Change is the only constant
How to stay relevant in an ever-changing world is a question that is, well, relevant to everyone from the traditional brick and mortar industry to education sector. Every sphere of life is experiencing a paradigm shift in terms of thinking, best practices and relevance. Concepts, ideas, products, and technology become obsolete even before they have had a fair run.
Schools have a great responsibility of nurturing students to survive in an ever changing world.
The answers to how to stay relevant lie equally in the past, in the present and in the future. The past allows us to see patterns in the form of recorded history, the present offers us a chance to be ready to prepare ourselves to face the uncertainties of the future.
As Aristotle, the great Greek philosopher said, ‘Well begun is half done.’ We have many a example in the animal world of ready adaptability to changed conditions. In fact, we humans owe our very existence to our ability to adapt to our surroundings.
Work force for the 21st century
Students face a bigger challenge than ever before to be able to fit into the future scheme of things. Schools have a much greater responsibility: first, they have to retain their own relevancy in the face of challenges posed by online education and distance learning programs; second, they have a responsibility to prepare the students for the future well.
While it is almost impossible to predict the future trends, there are basic skills which will retain their relevance at all times and schools would do well to concentrate on these skills.
To be able to work as a part of a team is considered a great asset in a real world scenario. Teamwork promotes sharing of ideas and showcases your attitude towards work and colleagues, and is regarded as a reliable indicator of your personality. Schools must lay great emphasis on the concept of teamwork which will help the students to handle pressures better in the real world.
It is not enough to be knowledgeable about a subject but one should also have the ability to convince others. Your success depends on how clearly and effectively you can communicate your ideas. A debating society, regular seminars, workshops on oral and written communication. Public-speaking is ranked as one of the top fears of majority of the population. Mastering this very useful art equips your students to face the world confidently.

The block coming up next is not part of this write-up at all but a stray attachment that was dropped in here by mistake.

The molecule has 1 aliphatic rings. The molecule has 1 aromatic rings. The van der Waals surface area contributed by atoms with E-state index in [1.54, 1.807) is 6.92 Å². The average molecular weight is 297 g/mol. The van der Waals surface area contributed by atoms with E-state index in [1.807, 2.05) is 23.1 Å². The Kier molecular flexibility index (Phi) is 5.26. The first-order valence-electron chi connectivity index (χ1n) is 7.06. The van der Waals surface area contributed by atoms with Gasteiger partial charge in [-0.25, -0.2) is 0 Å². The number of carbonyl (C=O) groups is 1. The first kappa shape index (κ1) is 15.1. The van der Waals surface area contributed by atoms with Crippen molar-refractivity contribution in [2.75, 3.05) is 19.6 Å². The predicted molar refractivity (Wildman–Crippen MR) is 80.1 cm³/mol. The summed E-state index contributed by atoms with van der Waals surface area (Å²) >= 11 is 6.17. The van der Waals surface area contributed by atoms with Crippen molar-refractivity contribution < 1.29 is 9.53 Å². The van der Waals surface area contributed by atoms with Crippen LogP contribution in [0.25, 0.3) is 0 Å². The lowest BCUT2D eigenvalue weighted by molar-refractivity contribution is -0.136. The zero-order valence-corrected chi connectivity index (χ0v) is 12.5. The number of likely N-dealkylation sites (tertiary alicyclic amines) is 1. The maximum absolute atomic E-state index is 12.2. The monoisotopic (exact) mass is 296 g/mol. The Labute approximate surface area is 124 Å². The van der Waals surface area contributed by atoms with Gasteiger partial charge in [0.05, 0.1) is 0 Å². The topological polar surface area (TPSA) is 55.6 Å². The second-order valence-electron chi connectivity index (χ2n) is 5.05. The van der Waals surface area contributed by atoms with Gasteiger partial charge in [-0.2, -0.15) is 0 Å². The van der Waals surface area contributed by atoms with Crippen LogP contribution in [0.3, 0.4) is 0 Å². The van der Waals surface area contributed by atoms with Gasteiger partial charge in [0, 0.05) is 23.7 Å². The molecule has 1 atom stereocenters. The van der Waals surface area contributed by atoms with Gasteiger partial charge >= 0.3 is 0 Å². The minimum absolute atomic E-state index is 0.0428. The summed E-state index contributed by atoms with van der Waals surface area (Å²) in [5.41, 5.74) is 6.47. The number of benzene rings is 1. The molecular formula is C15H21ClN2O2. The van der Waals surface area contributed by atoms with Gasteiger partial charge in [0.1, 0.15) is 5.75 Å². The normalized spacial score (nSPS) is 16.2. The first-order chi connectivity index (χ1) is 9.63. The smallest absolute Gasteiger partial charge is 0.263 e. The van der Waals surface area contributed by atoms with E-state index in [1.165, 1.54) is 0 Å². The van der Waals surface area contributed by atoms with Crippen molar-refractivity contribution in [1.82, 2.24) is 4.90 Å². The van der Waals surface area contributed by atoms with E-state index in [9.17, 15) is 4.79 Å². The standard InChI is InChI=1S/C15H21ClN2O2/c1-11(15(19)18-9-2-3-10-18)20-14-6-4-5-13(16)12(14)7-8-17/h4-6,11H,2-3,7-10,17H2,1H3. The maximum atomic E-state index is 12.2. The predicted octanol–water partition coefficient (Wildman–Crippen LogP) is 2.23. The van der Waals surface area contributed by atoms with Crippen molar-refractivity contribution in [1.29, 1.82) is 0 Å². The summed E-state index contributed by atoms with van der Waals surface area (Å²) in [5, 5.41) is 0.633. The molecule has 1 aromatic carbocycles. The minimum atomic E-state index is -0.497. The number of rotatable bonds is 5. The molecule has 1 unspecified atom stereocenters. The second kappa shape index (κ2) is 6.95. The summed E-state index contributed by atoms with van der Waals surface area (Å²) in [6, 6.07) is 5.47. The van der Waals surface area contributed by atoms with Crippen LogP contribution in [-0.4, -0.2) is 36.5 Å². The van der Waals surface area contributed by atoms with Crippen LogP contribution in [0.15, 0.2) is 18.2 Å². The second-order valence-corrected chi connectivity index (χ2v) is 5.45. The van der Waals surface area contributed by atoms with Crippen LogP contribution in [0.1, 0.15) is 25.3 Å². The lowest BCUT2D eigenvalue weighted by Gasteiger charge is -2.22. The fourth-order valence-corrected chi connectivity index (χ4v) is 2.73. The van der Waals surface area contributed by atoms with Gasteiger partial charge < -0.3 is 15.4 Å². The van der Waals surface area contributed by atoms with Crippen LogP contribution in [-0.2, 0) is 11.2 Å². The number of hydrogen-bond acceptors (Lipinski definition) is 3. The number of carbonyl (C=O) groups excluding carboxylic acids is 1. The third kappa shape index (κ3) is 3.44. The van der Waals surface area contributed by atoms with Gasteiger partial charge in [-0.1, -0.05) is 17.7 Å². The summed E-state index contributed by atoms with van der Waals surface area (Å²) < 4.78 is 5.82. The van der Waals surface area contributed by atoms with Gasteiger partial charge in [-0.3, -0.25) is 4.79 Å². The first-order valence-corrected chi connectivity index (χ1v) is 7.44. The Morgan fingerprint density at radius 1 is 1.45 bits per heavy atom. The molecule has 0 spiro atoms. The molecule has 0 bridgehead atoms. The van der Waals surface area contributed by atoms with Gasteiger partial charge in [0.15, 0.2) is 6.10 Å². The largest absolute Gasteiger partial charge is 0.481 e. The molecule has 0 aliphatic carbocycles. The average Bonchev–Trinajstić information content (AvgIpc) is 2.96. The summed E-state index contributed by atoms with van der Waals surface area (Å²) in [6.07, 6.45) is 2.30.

Learning life skills dramatically increases a student’s chance of success in the future. UNICEF defines ‘Life skills as psychosocial abilities for adaptive and positive behaviour that enable individuals to deal effectively with the demands and challenges of everyday life.’ Right moral education will help the students to set the right priorities in life.
Your focus should be firmly on the future when you design your curriculum. Incorporate learning of foreign languages for increased opportunities. Promote innovation and decision-making abilities in your students. The ability to apply knowledge for right things is more important than the gaining of knowledge itself.
Preparing them for failure:
Teaching them to cope with failure is perhaps more important than preparing them for success. One learns more from one’s failures than success. We will conclude by quoting Bill Gates, the co-founder of Microsoft, who has some perfect wisdom on how to deal with success and failure.
‘It's fine to celebrate success but it is more important to heed the lessons of failure.’